Jana Filip, who directed the U.S. Sport Aviation Expo for five years, resigned Jan. 23 immediately after the show’s conclusion.
Filip, who had been involved since the beginning of the 12-year-old show in Sebring, Florida, said in a Feb. 1 email that she had given four weeks’ notice, but it remained unclear when, exactly, her tenure would end. Filip declined to elaborate on her abrupt departure.
Sebring Airport Executive Director Mike Willingham issued a statement Feb. 1 noting that Filip “will move on to new opportunities and increased family time,” and that planning is underway for 2017, and the show’s dates may shift in light of a run of bad weather.
“SRA appreciates Jana’s dedication to the event over the past five years,” Willingham said in the statement. He declined to elaborate on Filip’s tenure or departure in a telephone interview, though he confirmed that the central Florida airport, which has hosted the event geared to light sport and other recreational aviation since the beginning in 2004, will continue the show in 2017.
“We absolutely, positively remain committed to the expo,” Willingham said.
After two days of sunshine and mild conditions Jan. 20 and 21, Willingham closed the show not long after it opened Jan. 22, with radar images depicting heavy rain and possible thunderstorms headed toward Sebring. Attendees and exhibitors were directed to leave the grounds, and the show reopened Jan. 23 with winds gusting to 35 mph grounding nearly all flights and prompting the closure of some tents.
Willingham said a new director will be hired, and the staff is meanwhile studying past years’ weather patterns to determine if shifting the dates will increase the chance of favorable weather. The fair weather on Jan. 20 had raised hopes that a long run of foul weather might have ended, and Filip was enthusiastic on opening day that there were no fronts standing in the way of aircraft arrivals. The good weather continued Jan. 21, but not beyond.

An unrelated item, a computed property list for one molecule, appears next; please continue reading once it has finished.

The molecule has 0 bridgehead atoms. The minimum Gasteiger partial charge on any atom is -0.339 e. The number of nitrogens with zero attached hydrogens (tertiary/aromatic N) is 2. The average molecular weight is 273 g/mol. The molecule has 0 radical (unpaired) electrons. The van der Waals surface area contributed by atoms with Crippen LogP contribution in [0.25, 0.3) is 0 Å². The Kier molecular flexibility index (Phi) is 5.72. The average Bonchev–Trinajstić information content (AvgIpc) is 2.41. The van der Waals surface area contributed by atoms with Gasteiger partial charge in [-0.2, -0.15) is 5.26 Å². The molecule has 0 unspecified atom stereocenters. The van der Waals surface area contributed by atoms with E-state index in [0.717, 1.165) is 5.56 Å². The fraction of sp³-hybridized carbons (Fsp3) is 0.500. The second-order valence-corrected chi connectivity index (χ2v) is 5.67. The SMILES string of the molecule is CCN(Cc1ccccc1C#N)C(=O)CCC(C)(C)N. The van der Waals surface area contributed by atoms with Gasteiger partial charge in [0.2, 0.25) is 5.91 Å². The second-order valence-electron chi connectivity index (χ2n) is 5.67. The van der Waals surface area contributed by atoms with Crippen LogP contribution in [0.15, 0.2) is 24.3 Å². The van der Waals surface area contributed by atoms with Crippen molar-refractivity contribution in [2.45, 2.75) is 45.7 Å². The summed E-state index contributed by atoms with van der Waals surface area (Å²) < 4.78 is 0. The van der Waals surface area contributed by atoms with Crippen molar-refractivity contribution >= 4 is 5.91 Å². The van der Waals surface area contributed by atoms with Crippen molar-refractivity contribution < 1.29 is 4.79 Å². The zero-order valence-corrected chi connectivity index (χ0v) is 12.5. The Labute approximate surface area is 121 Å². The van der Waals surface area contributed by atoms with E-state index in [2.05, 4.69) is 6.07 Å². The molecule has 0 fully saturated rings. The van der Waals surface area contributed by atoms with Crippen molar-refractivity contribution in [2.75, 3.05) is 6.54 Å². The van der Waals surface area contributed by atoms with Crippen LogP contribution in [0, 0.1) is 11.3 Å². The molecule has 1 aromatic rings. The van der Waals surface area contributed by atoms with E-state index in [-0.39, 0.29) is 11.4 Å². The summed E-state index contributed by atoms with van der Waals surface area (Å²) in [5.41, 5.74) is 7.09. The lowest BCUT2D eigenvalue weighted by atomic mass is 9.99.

Willingham said attendance figures were not yet available, but the staff expected that Jan. 20 and Jan. 21 attendance would break records for the first and second days of the four-day show, up about 15 percent pending confirmation. Attendance on the final two days, and the show overall, was disappointing for organizers and exhibitors alike. Willingham said it was not yet clear if the fair weather enjoyed in many prior years can be expected to return, or if the more recent run represents a new normal.
“It doesn’t seem to be normal to us,” Willingham said, but vowed, “we are going to make the best out of it.”
Tom Peghiny, president of Flight Design USA, one of the original exhibitors and a company that has taken part every year since, said the show’s timing and location had been an advantage until the recent run.
“The weather has been a problem, but you also thought that being the first air show of the season and being in a time of year when people want to go to Florida makes a lot of sense,” Peghiny said. “I think we did get six or seven good years.”
Peghiny, the U.S. leader of a longtime light sport market leader, said Filip has been a significant part of the expo’s success and appeal to exhibitors.
“I’m sorry to see her go because we really enjoyed working with Jana and her husband, Greg,” Peghiny said. “I thought the show was very well-run.”
Peghiny said the logistics are easy “and a lot of people that were interested in our product showed up” to the expo over the course of its history.
Peghiny said he was concerned that Filip’s departure would deal another blow to the show: “Of course I am.”
Willingham remained steadfastly positive, and said in the Feb. 1 statement that the expo “is and will continue to be an important part of building an industry with aircraft sales that far outpaces the rest of general aviation.”